In NSW the courts handed down a two-year jail term for a NSW commercial fisher who illegally re-used rock lobster tags as part of an organised black market operation. Two other people involved in this operation, including a cook at a function centre that received the illegal catch, received 12-month suspended sentences. Fines imposed in the case totalled $2 million.
NSW Department of Primary Industries director of fisheries compliance, Patrick Tully, says the courts are taking fisheries cases more seriously, with harsher penalties being applied in recent cases. He says while illegal fishing threatens fisheries resources, it also undermines legitimate fisheries users, including the investment of commercial fishers and the value of their licences and quota.
In Victoria, Operation Torpedo led to the arrest of a fish shop owner and two associates in January 2018 for allegedly laundering recreationally caught fish through the shop and “dealing in the proceeds of crime”. The shop owner’s 7.5-metre boat, valued at $150,000, and a truck were seized, along with fishing gear worth more than $10,000.
In another Victorian case two men were fined more than $17,000 in June and forfeited their boat, a car and other equipment after being convicted on charges of deception and illegal fishing. The pair posed as commercial fishers, taking illegal catch from the Gippsland Lakes and selling it in Melbourne.
Director of the Victorian Fisheries Authority, Dallas D’Silva, says while the sale of recreationally caught fish undermines the legitimate commercial fishing sector it also creates potential public health issues. “These fish aren’t subject to the same food safety standards and scrutiny as commercial fish,” he says. “They put the health of customers and the reputation of the retailer at risk.”
He says tips from the public via the state’s ‘13FISH’ hotline were important in assisting compliance efforts, with thousands of calls received each year and “some fantastic apprehensions”.
Manager of compliance statistics and systems for WA’s Department of Primary Industries and Regional Development, Tim Green, says there is clearly some hard-core criminal activity in fisheries. While it was not an extensive problem, it was enough of an issue to warrant a special enforcement team to deal with it in WA, and in other states.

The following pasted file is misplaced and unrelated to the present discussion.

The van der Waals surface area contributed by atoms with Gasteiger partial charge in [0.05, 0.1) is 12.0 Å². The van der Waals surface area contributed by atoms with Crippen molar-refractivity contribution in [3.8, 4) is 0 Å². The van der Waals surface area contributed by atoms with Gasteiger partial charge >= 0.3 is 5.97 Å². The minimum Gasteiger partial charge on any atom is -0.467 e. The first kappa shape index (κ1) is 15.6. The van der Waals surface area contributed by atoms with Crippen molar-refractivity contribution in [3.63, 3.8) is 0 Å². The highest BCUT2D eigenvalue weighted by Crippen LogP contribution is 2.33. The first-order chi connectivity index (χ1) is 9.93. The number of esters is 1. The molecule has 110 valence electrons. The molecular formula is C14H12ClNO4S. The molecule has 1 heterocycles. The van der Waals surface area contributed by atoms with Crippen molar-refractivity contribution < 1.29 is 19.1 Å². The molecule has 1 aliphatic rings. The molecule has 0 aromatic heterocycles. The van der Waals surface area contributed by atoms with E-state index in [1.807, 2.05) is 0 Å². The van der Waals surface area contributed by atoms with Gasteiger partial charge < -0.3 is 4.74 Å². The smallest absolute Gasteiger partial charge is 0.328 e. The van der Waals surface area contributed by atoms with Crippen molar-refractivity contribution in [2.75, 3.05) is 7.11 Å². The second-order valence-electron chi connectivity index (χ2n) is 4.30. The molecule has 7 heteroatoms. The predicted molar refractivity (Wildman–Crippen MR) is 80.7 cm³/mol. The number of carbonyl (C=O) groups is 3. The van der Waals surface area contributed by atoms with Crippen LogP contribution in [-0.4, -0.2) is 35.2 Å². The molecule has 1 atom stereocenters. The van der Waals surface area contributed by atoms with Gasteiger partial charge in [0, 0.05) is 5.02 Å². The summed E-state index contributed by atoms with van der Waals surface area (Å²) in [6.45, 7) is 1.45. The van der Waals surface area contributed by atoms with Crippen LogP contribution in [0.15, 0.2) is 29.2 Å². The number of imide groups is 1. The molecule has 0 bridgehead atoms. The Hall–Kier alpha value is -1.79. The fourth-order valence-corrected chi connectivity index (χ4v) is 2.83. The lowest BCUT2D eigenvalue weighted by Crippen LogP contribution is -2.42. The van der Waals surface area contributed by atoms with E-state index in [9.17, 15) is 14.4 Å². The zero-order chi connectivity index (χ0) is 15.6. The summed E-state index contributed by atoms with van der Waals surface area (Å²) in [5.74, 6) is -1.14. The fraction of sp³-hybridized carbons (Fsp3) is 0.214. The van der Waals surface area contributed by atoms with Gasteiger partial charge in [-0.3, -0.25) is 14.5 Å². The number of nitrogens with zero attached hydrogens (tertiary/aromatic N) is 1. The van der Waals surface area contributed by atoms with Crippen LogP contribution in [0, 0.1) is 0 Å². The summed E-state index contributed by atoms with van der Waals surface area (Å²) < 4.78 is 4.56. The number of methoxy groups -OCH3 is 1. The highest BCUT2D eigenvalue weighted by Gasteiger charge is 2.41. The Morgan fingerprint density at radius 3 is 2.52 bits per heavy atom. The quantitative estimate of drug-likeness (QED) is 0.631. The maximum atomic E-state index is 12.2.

Tim Green works with the compliance subcommittee of the Australian Fisheries Management Forum, an informal network of government managers from across the country, and has led FRDC-funded research to identify indicators for better compliance outcomes.
He says quantifying illegal fishing, and the impacts on resources, remains an ongoing challenge for governments.
“It is difficult to use indicators such as the number of fines issued, or the dollars spent on enforcement, because these may not reflect activities that directly impact on the sustainability of fisheries themselves,” he says.
“For example, illegally pulling someone else’s lobster pots has been a high priority issue in WA, but it’s an issue of public amenity and equity between fishers rather than ecology – at least in the short term.
“But we have strong legislation, good compliance risk-management processes and capable, professional compliance officers. We also have good partnerships with fishers and their representative bodies, which helps to ensure, based on all the indictors we have, that levels of illegal fishing are contained or minimised.”
Report illegal fishing
Australian Capital Territory
Crime Stoppers hotline, 1800 333 000
New South Wales
Fishers Watch, 1800 043 536
submit a report
Fishwatch hotline, 1800 891 136
or report via the NT Fishing Mate app
Fishwatch hotline, 1800 017 116
Fishwatch hotline, 1800 065 522
Fishwatch hotline, 0427 655 557
13FISH, 13 3474
FishWatch, 1800 815 507